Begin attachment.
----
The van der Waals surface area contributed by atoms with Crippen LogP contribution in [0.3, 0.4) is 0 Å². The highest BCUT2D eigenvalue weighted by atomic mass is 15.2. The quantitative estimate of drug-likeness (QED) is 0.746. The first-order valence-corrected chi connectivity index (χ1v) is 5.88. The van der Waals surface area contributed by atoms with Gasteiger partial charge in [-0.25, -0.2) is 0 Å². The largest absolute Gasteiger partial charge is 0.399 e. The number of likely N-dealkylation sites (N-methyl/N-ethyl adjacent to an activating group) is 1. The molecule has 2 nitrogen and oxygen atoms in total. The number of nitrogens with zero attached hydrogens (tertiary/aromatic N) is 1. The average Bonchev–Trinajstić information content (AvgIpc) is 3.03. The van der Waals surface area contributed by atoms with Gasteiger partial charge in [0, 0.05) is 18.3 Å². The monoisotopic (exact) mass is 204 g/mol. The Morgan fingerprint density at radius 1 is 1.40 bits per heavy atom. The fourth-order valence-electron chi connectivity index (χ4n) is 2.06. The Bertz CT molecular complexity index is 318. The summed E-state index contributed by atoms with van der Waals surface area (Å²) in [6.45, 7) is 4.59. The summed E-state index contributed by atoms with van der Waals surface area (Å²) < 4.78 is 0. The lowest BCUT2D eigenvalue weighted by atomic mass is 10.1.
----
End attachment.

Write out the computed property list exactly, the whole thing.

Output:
The van der Waals surface area contributed by atoms with Crippen LogP contribution in [0.3, 0.4) is 0 Å². The highest BCUT2D eigenvalue weighted by atomic mass is 15.2. The quantitative estimate of drug-likeness (QED) is 0.746. The first-order valence-corrected chi connectivity index (χ1v) is 5.88. The van der Waals surface area contributed by atoms with Gasteiger partial charge in [-0.25, -0.2) is 0 Å². The largest absolute Gasteiger partial charge is 0.399 e. The number of likely N-dealkylation sites (N-methyl/N-ethyl adjacent to an activating group) is 1. The molecule has 2 nitrogen and oxygen atoms in total. The number of nitrogens with zero attached hydrogens (tertiary/aromatic N) is 1. The average Bonchev–Trinajstić information content (AvgIpc) is 3.03. The van der Waals surface area contributed by atoms with Gasteiger partial charge in [0, 0.05) is 18.3 Å². The monoisotopic (exact) mass is 204 g/mol. The Morgan fingerprint density at radius 1 is 1.40 bits per heavy atom. The fourth-order valence-electron chi connectivity index (χ4n) is 2.06. The Bertz CT molecular complexity index is 318. The summed E-state index contributed by atoms with van der Waals surface area (Å²) in [6.45, 7) is 4.59. The summed E-state index contributed by atoms with van der Waals surface area (Å²) < 4.78 is 0. The lowest BCUT2D eigenvalue weighted by atomic mass is 10.1.